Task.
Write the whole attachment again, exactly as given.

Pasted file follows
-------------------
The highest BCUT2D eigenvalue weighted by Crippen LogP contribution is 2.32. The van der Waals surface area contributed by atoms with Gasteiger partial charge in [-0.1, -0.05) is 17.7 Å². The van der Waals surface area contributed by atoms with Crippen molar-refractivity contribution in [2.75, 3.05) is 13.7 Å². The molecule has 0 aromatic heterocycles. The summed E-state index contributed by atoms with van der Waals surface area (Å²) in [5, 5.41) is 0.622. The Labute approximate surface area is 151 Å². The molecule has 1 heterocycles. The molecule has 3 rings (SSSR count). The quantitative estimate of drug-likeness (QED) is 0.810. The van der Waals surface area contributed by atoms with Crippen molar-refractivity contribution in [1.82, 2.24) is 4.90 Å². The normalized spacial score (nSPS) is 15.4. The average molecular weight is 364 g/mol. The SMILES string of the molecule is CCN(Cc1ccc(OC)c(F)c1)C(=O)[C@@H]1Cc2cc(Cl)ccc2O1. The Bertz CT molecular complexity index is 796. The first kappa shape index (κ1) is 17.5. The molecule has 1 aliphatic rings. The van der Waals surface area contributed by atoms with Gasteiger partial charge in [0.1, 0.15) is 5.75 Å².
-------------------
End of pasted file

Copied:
The highest BCUT2D eigenvalue weighted by Crippen LogP contribution is 2.32. The van der Waals surface area contributed by atoms with Gasteiger partial charge in [-0.1, -0.05) is 17.7 Å². The van der Waals surface area contributed by atoms with Crippen molar-refractivity contribution in [2.75, 3.05) is 13.7 Å². The molecule has 0 aromatic heterocycles. The summed E-state index contributed by atoms with van der Waals surface area (Å²) in [5, 5.41) is 0.622. The Labute approximate surface area is 151 Å². The molecule has 1 heterocycles. The molecule has 3 rings (SSSR count). The quantitative estimate of drug-likeness (QED) is 0.810. The van der Waals surface area contributed by atoms with Crippen molar-refractivity contribution in [1.82, 2.24) is 4.90 Å². The normalized spacial score (nSPS) is 15.4. The average molecular weight is 364 g/mol. The SMILES string of the molecule is CCN(Cc1ccc(OC)c(F)c1)C(=O)[C@@H]1Cc2cc(Cl)ccc2O1. The Bertz CT molecular complexity index is 796. The first kappa shape index (κ1) is 17.5. The molecule has 1 aliphatic rings. The van der Waals surface area contributed by atoms with Gasteiger partial charge in [0.1, 0.15) is 5.75 Å².